In the meantime General Negley's command had, to some extent, become compromised by the confusion on the right, and my first brigade was exposed in front and flank to a severe attack, which also now extended along my whole front. Orders were sent to Colonel Hazen to fall back from the open cotton field into which he had moved. He fell back a short distance, and a regiment from Wood's division which had occupied the crest of a low-wooded hill, between the pike and the railroad, having been removed, he took possession of that, and there resisted the enemy. Hazen on the railroad, one or two regiments to the right, some troops in the point of woods south of the cotton field and a short distance in advance of the general line, among whom I was only able to distinguish the gallant Colonel Whittaker and his Sixth Kentucky; still further to the right Cruft was fighting, aided by Standart's guns, and to the rear Grose was fighting with apparently great odds against him. All were acquitting themselves nobly, and all were hard pressed. I could see that Grose was losing a great many men, but the importance of Hazen's position determined me, if necessary, to expend the last man in holding it. I gave my attention from that time chiefly to that point.

The One Hundredth Illinois came up on the left of the railroad and fought steadily. As soon as Colonel Grose was relieved of the enemy in his rear, he again changed front, moved to the left and co-operated with Colonel Hazen. One regiment was sent to my support from General Wood's command, and which behaved splendidly. I regret my inability either to name the regiment or its officers. Again and again the attack was renewed by the enemy, and each time repulsed, and the gallant men who had so bravely struggled to hold the position occupied it during the night.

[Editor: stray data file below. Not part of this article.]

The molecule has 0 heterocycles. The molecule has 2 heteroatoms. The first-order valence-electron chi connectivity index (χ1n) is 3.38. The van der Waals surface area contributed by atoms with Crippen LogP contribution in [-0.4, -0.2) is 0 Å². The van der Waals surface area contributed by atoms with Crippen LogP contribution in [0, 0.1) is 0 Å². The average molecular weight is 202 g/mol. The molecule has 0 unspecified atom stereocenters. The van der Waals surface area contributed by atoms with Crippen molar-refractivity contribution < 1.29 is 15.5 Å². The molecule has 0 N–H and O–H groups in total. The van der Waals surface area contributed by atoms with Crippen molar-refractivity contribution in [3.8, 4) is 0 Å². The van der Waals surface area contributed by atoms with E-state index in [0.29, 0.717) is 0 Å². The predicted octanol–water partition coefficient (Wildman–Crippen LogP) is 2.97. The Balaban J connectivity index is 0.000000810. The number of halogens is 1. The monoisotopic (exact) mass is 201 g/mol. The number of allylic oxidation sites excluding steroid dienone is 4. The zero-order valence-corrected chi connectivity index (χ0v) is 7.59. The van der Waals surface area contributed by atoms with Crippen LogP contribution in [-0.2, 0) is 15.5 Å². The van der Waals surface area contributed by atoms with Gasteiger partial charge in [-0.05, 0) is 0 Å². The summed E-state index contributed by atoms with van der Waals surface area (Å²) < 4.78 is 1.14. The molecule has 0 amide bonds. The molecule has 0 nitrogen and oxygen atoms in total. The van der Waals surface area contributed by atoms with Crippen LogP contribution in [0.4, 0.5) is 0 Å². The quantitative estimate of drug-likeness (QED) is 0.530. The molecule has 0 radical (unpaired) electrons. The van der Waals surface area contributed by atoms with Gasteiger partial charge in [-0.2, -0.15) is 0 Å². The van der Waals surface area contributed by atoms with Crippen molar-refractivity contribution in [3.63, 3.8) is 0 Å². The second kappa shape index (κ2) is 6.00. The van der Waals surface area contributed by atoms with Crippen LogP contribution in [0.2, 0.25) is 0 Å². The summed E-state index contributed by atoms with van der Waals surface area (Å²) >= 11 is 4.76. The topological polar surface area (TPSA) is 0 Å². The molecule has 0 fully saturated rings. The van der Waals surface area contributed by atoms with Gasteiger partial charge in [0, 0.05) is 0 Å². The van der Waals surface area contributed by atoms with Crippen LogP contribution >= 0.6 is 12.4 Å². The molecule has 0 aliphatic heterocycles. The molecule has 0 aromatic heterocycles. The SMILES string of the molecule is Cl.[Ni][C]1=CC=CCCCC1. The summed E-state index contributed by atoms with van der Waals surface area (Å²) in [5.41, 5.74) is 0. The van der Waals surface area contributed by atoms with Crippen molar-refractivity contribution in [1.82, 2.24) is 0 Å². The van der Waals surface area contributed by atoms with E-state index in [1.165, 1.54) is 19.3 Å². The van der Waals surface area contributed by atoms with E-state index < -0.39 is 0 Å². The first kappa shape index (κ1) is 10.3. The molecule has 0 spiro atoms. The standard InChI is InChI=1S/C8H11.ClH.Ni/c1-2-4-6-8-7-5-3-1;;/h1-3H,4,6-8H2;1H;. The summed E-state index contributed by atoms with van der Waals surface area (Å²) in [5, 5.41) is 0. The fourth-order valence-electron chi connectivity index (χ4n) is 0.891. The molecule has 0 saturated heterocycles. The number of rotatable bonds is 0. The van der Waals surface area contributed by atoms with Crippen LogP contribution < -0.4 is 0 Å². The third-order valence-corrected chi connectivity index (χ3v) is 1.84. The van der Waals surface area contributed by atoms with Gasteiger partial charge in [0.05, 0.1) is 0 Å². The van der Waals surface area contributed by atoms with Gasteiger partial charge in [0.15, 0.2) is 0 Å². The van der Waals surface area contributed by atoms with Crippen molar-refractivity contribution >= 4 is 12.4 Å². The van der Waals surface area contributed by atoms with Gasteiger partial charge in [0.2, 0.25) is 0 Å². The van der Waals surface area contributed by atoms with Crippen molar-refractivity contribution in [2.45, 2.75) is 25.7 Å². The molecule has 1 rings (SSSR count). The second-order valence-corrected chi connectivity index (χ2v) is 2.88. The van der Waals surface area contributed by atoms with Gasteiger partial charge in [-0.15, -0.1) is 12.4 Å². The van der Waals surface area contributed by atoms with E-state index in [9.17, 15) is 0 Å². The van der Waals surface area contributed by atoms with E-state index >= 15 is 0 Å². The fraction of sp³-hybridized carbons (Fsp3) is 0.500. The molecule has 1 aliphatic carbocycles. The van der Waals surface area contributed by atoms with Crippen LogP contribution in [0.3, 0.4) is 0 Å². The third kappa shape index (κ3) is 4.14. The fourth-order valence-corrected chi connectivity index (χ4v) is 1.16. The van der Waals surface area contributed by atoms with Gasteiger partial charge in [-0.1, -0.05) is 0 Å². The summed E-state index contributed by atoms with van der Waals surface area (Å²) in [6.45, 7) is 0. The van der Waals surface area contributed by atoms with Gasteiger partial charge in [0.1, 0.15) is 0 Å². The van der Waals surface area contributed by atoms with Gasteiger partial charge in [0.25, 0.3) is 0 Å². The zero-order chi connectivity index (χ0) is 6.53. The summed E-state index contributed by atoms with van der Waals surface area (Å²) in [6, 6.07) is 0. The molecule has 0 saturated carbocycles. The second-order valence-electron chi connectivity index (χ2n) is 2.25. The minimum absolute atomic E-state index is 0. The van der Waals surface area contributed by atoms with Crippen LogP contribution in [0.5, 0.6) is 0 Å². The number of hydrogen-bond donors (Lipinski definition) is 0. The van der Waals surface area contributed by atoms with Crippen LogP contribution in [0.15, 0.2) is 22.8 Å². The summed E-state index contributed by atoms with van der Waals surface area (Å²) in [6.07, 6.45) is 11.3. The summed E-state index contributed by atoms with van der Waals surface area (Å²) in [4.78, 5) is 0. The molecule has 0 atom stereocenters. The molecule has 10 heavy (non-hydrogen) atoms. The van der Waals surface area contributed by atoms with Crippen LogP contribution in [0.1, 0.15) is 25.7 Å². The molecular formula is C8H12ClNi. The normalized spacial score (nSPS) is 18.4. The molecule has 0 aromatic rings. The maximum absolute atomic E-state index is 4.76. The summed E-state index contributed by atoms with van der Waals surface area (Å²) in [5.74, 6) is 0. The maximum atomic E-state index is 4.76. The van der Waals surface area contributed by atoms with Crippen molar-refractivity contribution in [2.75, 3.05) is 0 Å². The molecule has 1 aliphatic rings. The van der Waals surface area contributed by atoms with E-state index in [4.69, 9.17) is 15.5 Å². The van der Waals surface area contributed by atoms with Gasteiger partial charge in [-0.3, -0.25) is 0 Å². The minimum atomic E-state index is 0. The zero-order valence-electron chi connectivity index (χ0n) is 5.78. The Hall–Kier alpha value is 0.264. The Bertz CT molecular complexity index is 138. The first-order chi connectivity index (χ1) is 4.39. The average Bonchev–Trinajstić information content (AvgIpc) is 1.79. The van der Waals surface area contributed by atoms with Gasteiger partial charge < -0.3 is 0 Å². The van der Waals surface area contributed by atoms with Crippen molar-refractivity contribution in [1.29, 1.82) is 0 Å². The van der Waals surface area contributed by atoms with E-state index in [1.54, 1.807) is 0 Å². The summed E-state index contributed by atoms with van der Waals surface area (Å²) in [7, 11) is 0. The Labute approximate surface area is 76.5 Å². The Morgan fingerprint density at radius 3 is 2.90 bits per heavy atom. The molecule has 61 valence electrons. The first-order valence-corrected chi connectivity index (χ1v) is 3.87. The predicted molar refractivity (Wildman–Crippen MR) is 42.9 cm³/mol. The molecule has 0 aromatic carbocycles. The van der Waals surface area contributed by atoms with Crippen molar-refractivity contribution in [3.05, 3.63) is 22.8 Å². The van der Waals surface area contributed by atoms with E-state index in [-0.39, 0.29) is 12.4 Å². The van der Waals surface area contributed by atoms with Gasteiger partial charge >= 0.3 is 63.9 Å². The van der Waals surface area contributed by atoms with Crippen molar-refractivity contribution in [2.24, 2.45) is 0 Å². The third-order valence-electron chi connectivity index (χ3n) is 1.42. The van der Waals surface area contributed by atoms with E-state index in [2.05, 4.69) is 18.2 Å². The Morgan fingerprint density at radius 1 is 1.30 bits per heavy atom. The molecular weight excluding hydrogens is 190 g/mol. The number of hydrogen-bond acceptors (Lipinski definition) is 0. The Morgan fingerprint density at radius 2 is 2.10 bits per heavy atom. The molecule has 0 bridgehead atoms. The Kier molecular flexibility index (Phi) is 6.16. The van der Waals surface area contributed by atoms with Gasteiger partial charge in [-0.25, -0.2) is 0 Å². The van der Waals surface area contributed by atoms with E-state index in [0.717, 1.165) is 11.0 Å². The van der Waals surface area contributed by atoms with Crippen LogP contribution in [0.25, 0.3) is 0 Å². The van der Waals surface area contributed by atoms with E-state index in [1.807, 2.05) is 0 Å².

Brigadier-General Cruft deserves great praise for so long holding the important position occupied on our right, and for skilfully extricating his command from the mass of confusion around it. Standart fought his guns until the enemy were upon him, and then brought them off safely; while the Second Kentucky brought off by hand three guns abandoned by General Negley's division.

Colonel Hazen proved himself a brave and able soldier by the skill and courage exhibited in forming and sheltering his troops, and in organizing and fighting all the materials around him for the maintenance of his important position.

Colonel Grose exhibited great coolness and bravery, and fought against great odds. He was under my eye during the whole day, and I could see nothing to improve in the management of his command.

I shrink from the task of specially mentioning regiments or regimental officers. All did their duty, and, from my imperfect acquaintance with regiments, I am apprehensive of injurious mistakes.

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W. B. Hazen (7)
Cruft (7)
James S. Negley (6)
Grose (6)
T. J. Wood (3)
W. E. Standart (3)
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M. Monroe Parsons (1)
Anson McCook (1)